Sergeant Thunderhoof: This Sceptered Veil


No excuses. I totally forgot to publish this back in June. My bad. On the other hand, this is worth bringing up this late in the year because it’s pretty darn good.

Expectations are a double-edged sword. Most spiritual and religious guidance I’ve ever received is to ignore them, lest discontent be the result. As a person grounded in today, having done what I’ve done and knowing what I know, I have to call bullshit on that point of view. Expectations aren’t to be avoided: they’re to be embraced and managed. Pretending otherwise seems absurd to me, and the only way to prevent them is to avoid life itself. Anticipation, coupled with restraint, is a recipe for enjoying things on a meaningful level.

Still, I know my expectations for This Sceptered Veil were a bit on the high side. I crossed the line, man, and there was no going back.


This is the third original LP by Sergeant Thunderhoof. I thought the previous albums were pretty good. I own them all, and I do listen to them on occasion. It’s good stuff, with the vocals of Dan Flitcroft being the obvious highlight. However, I also knew nothing about them until two years ago.

That’s when I first subscribed to Ripple Music on Bandcamp (highly, fervently recommended). They released a split with another band I knew about, Howling Giant, called Turned to Stone Chapter 2: Masamune and Muramasa. I went nuts over this album, bought a bunch of copies, and gave them to various friends. I still think it’s the best album I’ve heard this century. I still get goosebumps just listening to it. I still think you should buy it.

Initial Reaction

I consider Muramasa to be a perfect song in every possible way. I had high expectations of this album coming out that it would equal or surpass that one fantastic epic of a piece. From the first note of You’ve Stolen the Words, in my head, I couldn’t help but call it, there and then, as a perfect album. Yeah, I know. I got ahead of myself a bit because I was exhausted and mentally tapped out when I got to Woman Call. The album is an hour and eight minutes long, which was too much. I thought that song and Show Don’t Tell could easily be left off the album, and that the Hoof could use some serious editing. I didn’t hear why two straight-ahead rockers were on the album.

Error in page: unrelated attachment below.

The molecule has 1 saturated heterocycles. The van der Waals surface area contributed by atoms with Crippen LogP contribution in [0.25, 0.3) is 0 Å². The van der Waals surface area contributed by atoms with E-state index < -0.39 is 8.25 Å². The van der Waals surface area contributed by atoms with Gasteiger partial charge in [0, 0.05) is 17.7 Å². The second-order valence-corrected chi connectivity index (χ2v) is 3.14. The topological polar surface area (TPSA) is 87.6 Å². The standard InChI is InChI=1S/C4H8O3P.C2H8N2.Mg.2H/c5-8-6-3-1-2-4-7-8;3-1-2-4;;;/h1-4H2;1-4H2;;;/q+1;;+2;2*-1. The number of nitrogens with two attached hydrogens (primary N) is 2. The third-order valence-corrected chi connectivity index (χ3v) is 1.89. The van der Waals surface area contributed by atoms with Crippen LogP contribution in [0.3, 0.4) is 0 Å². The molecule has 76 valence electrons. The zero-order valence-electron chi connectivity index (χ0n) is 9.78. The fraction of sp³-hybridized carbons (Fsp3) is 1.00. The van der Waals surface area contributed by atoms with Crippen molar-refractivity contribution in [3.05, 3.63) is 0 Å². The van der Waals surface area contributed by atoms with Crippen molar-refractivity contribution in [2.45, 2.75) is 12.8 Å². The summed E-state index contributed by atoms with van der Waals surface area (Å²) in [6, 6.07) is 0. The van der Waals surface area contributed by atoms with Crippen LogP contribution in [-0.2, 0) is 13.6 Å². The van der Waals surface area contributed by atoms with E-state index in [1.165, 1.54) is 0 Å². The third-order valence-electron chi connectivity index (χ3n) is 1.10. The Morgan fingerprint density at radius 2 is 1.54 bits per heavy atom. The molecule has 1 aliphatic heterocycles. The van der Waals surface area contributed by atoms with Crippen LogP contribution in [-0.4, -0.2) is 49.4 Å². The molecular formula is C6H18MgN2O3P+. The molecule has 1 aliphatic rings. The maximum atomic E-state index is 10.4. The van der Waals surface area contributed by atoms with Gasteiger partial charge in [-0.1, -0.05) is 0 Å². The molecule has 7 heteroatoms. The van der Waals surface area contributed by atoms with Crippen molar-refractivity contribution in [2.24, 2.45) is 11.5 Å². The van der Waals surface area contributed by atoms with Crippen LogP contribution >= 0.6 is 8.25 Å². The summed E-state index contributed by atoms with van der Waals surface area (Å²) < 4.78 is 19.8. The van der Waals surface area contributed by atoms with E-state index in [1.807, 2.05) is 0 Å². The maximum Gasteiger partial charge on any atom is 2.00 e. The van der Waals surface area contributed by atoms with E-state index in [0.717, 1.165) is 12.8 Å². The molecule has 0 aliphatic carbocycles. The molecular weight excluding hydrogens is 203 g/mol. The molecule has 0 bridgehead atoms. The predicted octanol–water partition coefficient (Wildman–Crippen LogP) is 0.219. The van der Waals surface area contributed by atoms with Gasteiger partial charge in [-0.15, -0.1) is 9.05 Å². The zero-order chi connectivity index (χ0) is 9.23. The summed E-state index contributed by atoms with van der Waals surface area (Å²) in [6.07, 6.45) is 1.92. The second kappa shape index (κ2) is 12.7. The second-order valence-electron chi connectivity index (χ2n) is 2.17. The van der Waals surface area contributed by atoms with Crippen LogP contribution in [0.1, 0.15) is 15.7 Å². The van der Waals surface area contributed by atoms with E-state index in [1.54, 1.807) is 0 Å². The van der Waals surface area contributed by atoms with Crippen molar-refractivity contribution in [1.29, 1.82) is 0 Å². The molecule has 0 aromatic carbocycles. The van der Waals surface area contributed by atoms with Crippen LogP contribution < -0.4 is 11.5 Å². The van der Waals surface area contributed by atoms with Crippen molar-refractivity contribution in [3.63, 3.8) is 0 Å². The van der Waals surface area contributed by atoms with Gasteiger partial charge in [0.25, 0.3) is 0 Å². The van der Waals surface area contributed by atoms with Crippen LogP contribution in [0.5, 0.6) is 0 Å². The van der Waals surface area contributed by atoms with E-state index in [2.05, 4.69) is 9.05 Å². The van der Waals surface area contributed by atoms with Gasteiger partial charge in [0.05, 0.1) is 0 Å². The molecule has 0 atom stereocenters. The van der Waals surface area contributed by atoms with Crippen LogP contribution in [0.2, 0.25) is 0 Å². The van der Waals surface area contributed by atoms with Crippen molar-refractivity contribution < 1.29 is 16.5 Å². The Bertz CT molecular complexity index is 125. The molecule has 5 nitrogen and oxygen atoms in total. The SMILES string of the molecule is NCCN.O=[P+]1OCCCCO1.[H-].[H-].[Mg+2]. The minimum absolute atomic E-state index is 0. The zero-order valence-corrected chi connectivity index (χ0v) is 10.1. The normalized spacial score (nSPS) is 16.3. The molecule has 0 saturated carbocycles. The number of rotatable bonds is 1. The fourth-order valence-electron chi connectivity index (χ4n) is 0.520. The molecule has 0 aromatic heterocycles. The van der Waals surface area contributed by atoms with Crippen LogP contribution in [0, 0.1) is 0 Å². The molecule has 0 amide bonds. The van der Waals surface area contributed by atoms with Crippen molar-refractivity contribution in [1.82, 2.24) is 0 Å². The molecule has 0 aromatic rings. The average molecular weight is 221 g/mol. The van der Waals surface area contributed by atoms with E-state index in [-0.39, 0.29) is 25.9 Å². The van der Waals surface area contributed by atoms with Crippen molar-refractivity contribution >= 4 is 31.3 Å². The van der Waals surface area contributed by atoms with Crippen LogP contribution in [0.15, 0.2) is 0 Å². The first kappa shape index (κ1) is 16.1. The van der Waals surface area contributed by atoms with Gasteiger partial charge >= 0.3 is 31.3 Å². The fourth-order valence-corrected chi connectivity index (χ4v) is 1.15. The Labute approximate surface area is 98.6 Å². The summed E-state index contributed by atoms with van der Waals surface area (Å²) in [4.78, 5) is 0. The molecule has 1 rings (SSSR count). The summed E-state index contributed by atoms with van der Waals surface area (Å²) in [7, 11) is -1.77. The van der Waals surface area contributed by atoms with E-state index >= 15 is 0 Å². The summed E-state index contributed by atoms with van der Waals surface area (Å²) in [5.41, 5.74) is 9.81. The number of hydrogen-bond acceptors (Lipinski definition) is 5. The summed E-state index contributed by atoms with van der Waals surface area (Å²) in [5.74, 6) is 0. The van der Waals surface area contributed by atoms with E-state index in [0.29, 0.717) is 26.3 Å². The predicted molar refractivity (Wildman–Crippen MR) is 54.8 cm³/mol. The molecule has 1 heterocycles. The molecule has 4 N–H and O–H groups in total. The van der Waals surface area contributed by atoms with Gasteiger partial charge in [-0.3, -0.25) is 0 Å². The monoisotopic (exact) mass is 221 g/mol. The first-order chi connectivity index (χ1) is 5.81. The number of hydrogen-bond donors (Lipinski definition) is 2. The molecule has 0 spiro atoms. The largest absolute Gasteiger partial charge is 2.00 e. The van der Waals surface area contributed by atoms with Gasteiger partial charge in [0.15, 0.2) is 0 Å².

I was disappointed.

And then…

I doggedly kept at it over the past few weeks. True, I had some serious professional stuff going, like opening a private practice and building a company along with 6 days of 12-hour-long trainings and an emergency trip to Illinois.

I was distracted!

Finally, about 2 weeks ago, I gave it another go as the dust was settling in pieces or chunks. I listened with Airpod Max’s, Sennheiser 6XX’s, speakers, and a car system. I didn’t have time for the whole thing: 70 minutes is a heck of a commitment. But I did what I could, and almost every night, the newbie-doomer heard me mumble something, usually swearing, like, “how the fuck did they do that?” She’d look at me quizzically, and I’d just say something like ‘Thunderhoof, dammit.” She got it: we be like that.

So, let me tell you more about what had me flustered. It mostly had to do with not having time to listen to the whole thing in one setting. DAMMIT!


No reason to be cute: Dan Flitcroft is amazing. Pretty much the male equivalent of Sara from Messa, his vocals can take you someplace, just sweep you up listening to his range: his growls during key passages, his vocal choices. They’re almost Dio-esque in that he has complete command of his voice, and every syllable is deliberate and artful. He reminds me of Rob Halford regarding basic range and timbre, but there’s so much more involved in his delivery. Like Sara, I could listen to this dude sing the phonebook, and I’d be enthralled. My one complaint, which is the pickiest of nits, is that Dan’s voice needs NO electronic processing. A bit of natural-sounding reverb, and some necessary but tasteful compression, and the dude is good to go. It’s probably for artistic reasons, but the processing and mixing techniques are unnecessary. So let ‘im rip, man. Just sayin’…